Jump to content
ADI Forums
flyhigher87

Aeration

Recommended Posts

Hey guys!!

So question how are you guys aerating your fermenters.  I have small 45 gal(180L) ferments and am aerating with an aquarium pump(I know I'm on a budget) for about 30 min just prior to pitching.  But I was wondering what you guys were doing and for how long and when.  I come from a chemical engineering background and in big industry tanks have air sparging equipment on the bottom of the tanks that create micro-bubbles.  But in all my research I have never found or noticed a fermenter with built in air sparging equipment.

So what are you guys doing for aeration?  Please let me know. 

Share this post


Link to post
Share on other sites

So my problem is, I am mash cooking in the still, but then I transfer hot mash to the fermenter where I do the actually mashing.  So by the time I add yeast it has probably lost the oxygen in the liquid.  Thanks for the reply but I think I have to force oxygenate.

Share this post


Link to post
Share on other sites
1 hour ago, flyhigher87 said:

So my problem is, I am mash cooking in the still, but then I transfer hot mash to the fermenter where I do the actually mashing.  So by the time I add yeast it has probably lost the oxygen in the liquid.  Thanks for the reply but I think I have to force oxygenate.

Are you measuring your DO?

Share this post


Link to post
Share on other sites

for batches that small a paint or drywall mud mixer chucked up in a drill can provide adequate aeration, if you mix near the surface of your mash for a few minutes.

Share this post


Link to post
Share on other sites

I splash fill my fermenters, occasionally use a drill for aerating and breaking up lumps of dry yeast. The drill with propeller just under the surface looks as if it does a great job.

At my Son's brewpub he has an inline oxygen inducer just after the heat exchanger, bottled oxygen enters a venturi.

Brewery fermenters often have oxygenating stones fitted, dual purpose fermenter/brite tanks use the same stone for oxygenating then carbonating.

Share this post


Link to post
Share on other sites

While working at a brewery, we also oxygenated through an inline beer stone so the wort is oxygen rich before you even introduce the yeast, but it would have the same effect if you did it in the fermenter before pitching. You can control the time and flow rate for better consistency that way. I believe yeast only requires oxygen during it's reproductive phase though, so depending on what you are pitching, and the rate, oxygen may not even be necessary.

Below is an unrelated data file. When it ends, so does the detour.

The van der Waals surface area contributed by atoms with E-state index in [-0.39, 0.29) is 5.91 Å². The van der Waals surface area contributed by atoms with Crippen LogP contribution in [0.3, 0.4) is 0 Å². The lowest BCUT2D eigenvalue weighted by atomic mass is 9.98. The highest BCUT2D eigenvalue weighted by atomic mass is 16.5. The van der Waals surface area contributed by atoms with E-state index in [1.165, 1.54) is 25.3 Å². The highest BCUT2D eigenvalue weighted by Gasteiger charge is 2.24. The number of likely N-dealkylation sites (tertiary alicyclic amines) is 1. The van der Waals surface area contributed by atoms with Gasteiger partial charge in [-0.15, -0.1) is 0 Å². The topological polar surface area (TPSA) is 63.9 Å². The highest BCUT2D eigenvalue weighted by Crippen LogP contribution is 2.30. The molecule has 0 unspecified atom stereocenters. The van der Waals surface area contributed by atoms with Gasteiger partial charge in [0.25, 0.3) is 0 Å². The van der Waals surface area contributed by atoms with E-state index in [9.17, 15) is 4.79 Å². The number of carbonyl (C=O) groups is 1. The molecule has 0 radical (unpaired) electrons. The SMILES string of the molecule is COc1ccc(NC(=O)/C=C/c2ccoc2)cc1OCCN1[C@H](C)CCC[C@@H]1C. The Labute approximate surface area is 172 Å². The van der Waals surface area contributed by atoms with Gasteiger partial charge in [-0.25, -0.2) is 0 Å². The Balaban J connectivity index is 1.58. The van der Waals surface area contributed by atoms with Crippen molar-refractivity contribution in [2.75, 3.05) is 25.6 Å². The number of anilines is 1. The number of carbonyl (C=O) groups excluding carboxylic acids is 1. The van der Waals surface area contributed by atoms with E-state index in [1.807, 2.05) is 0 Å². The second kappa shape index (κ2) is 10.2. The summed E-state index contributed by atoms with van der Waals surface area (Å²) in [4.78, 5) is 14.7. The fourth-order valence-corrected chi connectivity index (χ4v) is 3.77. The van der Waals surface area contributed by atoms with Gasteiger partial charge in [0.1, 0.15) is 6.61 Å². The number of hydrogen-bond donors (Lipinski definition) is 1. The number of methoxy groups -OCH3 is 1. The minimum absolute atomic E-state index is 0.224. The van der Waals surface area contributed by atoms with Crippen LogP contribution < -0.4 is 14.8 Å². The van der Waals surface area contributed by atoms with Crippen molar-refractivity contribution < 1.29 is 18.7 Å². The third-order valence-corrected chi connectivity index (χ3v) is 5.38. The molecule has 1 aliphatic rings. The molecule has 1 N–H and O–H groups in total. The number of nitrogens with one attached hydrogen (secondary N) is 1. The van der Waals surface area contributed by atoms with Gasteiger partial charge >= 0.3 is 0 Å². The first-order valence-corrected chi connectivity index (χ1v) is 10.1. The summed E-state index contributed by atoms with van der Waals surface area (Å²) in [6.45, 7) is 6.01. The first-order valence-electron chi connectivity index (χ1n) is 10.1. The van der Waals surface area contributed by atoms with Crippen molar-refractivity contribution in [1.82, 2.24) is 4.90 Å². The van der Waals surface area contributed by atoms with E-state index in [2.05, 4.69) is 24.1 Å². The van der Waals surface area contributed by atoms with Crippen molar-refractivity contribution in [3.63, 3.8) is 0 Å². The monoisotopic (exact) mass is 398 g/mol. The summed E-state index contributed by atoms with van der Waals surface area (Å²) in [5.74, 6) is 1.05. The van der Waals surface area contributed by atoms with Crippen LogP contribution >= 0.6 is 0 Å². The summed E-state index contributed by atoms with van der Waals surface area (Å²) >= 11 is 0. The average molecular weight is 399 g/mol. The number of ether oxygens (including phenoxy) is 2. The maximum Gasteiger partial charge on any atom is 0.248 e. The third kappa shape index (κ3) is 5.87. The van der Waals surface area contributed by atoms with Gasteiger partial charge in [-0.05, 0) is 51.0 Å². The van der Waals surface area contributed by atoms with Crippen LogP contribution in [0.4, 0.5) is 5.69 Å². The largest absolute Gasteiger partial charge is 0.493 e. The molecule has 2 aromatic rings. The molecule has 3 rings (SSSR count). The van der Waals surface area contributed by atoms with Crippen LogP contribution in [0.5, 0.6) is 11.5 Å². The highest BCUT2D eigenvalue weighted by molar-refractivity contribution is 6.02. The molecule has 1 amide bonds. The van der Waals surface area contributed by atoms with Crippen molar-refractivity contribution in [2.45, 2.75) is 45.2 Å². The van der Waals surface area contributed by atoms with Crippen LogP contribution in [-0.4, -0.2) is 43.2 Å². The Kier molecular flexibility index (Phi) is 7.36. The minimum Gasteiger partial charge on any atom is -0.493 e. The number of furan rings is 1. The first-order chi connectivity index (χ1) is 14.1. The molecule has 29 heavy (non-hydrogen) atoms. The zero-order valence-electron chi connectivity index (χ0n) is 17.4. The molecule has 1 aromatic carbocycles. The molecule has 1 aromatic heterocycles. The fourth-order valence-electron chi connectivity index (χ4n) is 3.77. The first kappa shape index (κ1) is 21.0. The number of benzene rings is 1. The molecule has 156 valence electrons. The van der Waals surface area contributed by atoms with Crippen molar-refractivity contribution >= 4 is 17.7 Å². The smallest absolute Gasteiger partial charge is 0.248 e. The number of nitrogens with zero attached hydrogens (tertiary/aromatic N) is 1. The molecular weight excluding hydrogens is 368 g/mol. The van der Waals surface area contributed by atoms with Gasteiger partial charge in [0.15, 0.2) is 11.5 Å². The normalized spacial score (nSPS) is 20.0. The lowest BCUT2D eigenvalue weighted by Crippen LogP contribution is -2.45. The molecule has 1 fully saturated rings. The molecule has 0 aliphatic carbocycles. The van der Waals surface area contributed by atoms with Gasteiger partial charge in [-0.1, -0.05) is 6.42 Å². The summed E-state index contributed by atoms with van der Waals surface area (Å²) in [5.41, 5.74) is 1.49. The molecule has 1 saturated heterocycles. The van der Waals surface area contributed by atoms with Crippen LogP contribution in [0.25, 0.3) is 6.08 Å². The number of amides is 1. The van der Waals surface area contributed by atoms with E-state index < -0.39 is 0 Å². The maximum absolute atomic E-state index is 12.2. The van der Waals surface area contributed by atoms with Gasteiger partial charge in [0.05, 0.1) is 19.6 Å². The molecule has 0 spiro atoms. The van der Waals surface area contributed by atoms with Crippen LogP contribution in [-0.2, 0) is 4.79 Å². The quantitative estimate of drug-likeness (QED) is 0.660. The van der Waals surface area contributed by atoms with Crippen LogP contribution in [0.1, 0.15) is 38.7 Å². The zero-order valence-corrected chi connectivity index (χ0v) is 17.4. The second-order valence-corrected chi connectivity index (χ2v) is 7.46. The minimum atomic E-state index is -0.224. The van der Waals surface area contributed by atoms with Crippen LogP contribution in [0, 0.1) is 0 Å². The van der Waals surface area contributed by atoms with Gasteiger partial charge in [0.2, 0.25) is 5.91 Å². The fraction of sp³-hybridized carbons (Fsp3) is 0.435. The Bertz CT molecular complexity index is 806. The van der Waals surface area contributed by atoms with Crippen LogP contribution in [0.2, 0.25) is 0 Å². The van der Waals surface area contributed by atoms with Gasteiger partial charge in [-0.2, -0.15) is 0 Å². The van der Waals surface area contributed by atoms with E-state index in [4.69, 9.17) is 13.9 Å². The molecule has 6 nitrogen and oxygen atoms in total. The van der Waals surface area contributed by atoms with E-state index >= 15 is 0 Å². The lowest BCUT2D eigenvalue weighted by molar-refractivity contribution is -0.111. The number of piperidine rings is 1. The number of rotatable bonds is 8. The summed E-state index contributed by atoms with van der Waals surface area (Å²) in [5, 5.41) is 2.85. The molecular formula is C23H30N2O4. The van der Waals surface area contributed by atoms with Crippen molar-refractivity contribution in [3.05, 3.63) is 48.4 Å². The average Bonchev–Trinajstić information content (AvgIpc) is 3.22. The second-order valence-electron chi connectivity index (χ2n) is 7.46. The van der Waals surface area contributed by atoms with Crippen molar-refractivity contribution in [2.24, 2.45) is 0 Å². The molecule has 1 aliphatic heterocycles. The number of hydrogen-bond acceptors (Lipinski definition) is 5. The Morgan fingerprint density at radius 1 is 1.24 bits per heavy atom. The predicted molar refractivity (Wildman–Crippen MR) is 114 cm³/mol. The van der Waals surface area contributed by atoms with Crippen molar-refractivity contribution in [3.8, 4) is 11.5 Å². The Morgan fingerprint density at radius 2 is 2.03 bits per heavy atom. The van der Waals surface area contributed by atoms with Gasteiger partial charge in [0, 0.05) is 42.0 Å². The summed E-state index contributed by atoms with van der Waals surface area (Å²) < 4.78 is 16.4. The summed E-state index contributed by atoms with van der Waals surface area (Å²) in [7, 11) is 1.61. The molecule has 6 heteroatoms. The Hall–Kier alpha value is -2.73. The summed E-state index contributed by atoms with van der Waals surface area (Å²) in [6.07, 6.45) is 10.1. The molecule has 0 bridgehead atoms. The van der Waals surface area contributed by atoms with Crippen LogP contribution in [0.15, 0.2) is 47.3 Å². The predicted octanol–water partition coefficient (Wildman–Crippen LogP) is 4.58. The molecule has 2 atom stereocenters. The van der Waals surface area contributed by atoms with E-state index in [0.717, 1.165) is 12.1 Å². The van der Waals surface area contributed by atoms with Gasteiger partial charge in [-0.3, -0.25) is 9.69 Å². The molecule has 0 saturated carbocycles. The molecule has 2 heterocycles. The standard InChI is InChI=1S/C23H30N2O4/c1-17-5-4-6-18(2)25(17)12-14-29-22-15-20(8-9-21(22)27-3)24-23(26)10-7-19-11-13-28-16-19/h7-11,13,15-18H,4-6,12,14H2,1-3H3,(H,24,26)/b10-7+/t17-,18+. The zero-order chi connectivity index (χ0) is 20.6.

Share this post


Link to post
Share on other sites

We try not to oxygenate and simply overpitch. I don't want the yeast doing their aerobic thing, I want them doing their anaerobic thing.

Share this post


Link to post
Share on other sites

Valid point on measuring the DO because we do not and we should. If I did do you guys know where I could find info on what is an acceptable range? 

The only thing I have noticed and I have noticed it quite a few times. If I do not aerate the fermentation the next day has a different smell. A less pleasant smell in my opinion. But wether the pleseant smell is better for the final product I couldn't say. I think the mud mixer is a nice idea, I have one available and it is easier to clean.

As far as not oxygenating I am not the most knowledgeable person here  but I have read a lot of technical publications, books, researched a lot and have a degree in biochemical engineering.   My understanding is that oxygen is very important for the growth phase of the yeasts life, essential. With out a strong growth and reproduction phase you probably will get a low yeast count and your fermentation will take longer than necessary and possibly open you up to infections. But as most know alcohol will not be produced or will produce less in an aerobic environment. So oxygen good for first day or so, bad after. But from my university days it was well understood that yeast in a bioreactor[fermenter) will consume all dissolved oxygen almost instantaneously.  So I do not think over oxygenating would ever be a problem as long as you stop adding oxygen around the time of pitching the yeast.

Thank you guys!

Share this post


Link to post
Share on other sites

This book: https://www.amazon.com/Yeast-Practical-Fermentation-Brewing-Elements/dp/0937381969 has lots of info about oxygen levels, vitality and lots more. Easy read, lots of good info to have on hand for referencing. You could also speak with your yeast supplier about recommended levels, and maybe borrow a DO meter from a local brewery or winery.

 

Share this post


Link to post
Share on other sites

I am not the guy with the most knowledge here either, but this is how I understand it, when making beer, and repitching for multiple generations, the yeast needs oxygen for 2 reasons. So the yeast can reproduce, and also produce sterols and fatty acids used during fermentation. One time at a brewery we ran out of oxygen, and overpitched yeast and added a little olive oil to the wort. Sounds really weird, but apparently  they are an easy to find source of sterols. Dry yeast is grown in a oxygen rich environment, and is rich in sterols, and most distiller's mashes are rich in fatty acids, so if you pitch enough, no oxygen needed. Correct me if I'm mistaken.

If in the real world it smells better, I guess you can't argue with results.

Share this post


Link to post
Share on other sites

Create an account or sign in to comment

You need to be a member in order to leave a comment

Create an account

Sign up for a new account in our community. It's easy!

Register a new account

Sign in

Already have an account? Sign in here.

Sign In Now

×